Trass lime

Trass lime

Trass lime is a mixture of hydrated lime or marsh lime and ground trass. The term trass is derived from the Dutch tyrass (= putty, glue).

DEVELOPMENT: Trass rock was formed on the earth's crust by volcanic eruptions or meteorite impacts. Together with lime and water, trass lime forms a natural ecological binder.

HISTORY: Already the Romans used Rhineland trass in the 3rd century A.D., for example for the Cologne-Trier water pipeline, the city walls of Cologne and various buildings in Bonn. Trass lime is also known under the term Roman cement.


MANUFACTURING: Trass lime is mixed with gravel and water to form an earth-moist mass. Then, layer by layer, approx. 12-17cm each are poured into a formwork (see concrete formwork) and compacted by means of pneumatic tampers or vibrating plate. After drying for 12-24 hours, the formwork can be removed and the material can dry out completely. Components can be prefabricated or produced on site.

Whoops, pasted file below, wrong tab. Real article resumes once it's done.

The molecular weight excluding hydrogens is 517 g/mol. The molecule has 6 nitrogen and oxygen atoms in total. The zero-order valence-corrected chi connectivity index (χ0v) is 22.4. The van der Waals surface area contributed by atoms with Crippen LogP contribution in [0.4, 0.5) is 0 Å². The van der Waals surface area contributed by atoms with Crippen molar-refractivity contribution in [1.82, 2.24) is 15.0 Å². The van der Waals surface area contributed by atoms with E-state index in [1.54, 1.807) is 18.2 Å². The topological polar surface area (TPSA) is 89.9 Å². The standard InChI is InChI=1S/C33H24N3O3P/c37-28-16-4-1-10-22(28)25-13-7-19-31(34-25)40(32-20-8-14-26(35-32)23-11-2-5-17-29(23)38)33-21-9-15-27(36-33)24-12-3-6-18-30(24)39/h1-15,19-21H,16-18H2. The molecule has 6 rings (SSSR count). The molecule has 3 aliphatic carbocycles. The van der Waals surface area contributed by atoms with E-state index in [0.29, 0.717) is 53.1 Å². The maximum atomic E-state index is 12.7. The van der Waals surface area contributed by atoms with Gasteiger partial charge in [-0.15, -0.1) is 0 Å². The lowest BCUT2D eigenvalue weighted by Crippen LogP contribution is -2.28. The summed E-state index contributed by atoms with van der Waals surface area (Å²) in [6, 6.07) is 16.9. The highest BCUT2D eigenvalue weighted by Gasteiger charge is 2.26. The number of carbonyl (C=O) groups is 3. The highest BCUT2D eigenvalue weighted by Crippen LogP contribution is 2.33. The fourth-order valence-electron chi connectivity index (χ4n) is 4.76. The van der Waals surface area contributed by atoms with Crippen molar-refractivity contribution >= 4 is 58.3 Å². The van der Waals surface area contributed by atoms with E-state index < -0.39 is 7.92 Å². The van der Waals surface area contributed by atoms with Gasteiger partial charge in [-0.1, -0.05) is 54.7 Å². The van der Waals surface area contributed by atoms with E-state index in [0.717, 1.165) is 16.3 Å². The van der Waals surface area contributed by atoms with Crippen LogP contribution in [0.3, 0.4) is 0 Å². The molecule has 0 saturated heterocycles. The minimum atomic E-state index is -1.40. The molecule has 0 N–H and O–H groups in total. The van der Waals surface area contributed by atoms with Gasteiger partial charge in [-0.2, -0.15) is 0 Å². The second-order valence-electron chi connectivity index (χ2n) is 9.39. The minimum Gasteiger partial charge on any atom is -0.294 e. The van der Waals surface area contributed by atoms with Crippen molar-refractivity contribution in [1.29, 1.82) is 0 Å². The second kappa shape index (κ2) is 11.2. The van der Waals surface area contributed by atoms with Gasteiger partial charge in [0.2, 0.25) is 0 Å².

- Own aesthetics and haptics
- Natural ecological binder - Low grey energy demand
- Similar strength to concrete - High density and therefore mass
- Potential storage capacity